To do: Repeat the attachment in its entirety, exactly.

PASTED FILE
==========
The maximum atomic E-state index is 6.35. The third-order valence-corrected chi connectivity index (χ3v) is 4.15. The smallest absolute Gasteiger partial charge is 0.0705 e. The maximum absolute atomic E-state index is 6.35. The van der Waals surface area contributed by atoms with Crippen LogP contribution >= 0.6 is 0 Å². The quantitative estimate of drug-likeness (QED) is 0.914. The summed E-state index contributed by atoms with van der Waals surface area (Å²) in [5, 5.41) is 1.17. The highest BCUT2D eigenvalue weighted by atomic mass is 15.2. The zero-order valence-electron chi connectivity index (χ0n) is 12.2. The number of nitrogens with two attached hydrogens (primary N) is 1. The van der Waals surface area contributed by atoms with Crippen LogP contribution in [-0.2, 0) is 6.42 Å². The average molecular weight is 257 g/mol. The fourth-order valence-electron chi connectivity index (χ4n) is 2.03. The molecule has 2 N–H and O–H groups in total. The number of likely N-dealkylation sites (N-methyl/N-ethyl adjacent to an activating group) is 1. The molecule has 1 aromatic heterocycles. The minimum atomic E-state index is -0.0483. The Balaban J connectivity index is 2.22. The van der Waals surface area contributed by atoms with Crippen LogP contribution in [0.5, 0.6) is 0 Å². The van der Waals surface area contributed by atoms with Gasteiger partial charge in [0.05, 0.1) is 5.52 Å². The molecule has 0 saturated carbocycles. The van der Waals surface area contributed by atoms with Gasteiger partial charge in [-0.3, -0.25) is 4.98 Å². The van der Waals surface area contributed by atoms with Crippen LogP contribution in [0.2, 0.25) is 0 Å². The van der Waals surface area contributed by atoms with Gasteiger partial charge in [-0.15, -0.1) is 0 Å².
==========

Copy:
The maximum atomic E-state index is 6.35. The third-order valence-corrected chi connectivity index (χ3v) is 4.15. The smallest absolute Gasteiger partial charge is 0.0705 e. The maximum absolute atomic E-state index is 6.35. The van der Waals surface area contributed by atoms with Crippen LogP contribution >= 0.6 is 0 Å². The quantitative estimate of drug-likeness (QED) is 0.914. The summed E-state index contributed by atoms with van der Waals surface area (Å²) in [5, 5.41) is 1.17. The highest BCUT2D eigenvalue weighted by atomic mass is 15.2. The zero-order valence-electron chi connectivity index (χ0n) is 12.2. The number of nitrogens with two attached hydrogens (primary N) is 1. The van der Waals surface area contributed by atoms with Crippen LogP contribution in [-0.2, 0) is 6.42 Å². The average molecular weight is 257 g/mol. The fourth-order valence-electron chi connectivity index (χ4n) is 2.03. The molecule has 2 N–H and O–H groups in total. The number of likely N-dealkylation sites (N-methyl/N-ethyl adjacent to an activating group) is 1. The molecule has 1 aromatic heterocycles. The minimum atomic E-state index is -0.0483. The Balaban J connectivity index is 2.22. The van der Waals surface area contributed by atoms with Crippen LogP contribution in [0.5, 0.6) is 0 Å². The van der Waals surface area contributed by atoms with Gasteiger partial charge in [0.05, 0.1) is 5.52 Å². The molecule has 0 saturated carbocycles. The van der Waals surface area contributed by atoms with Gasteiger partial charge in [-0.3, -0.25) is 4.98 Å². The van der Waals surface area contributed by atoms with Crippen LogP contribution in [0.2, 0.25) is 0 Å². The van der Waals surface area contributed by atoms with Gasteiger partial charge in [-0.15, -0.1) is 0 Å².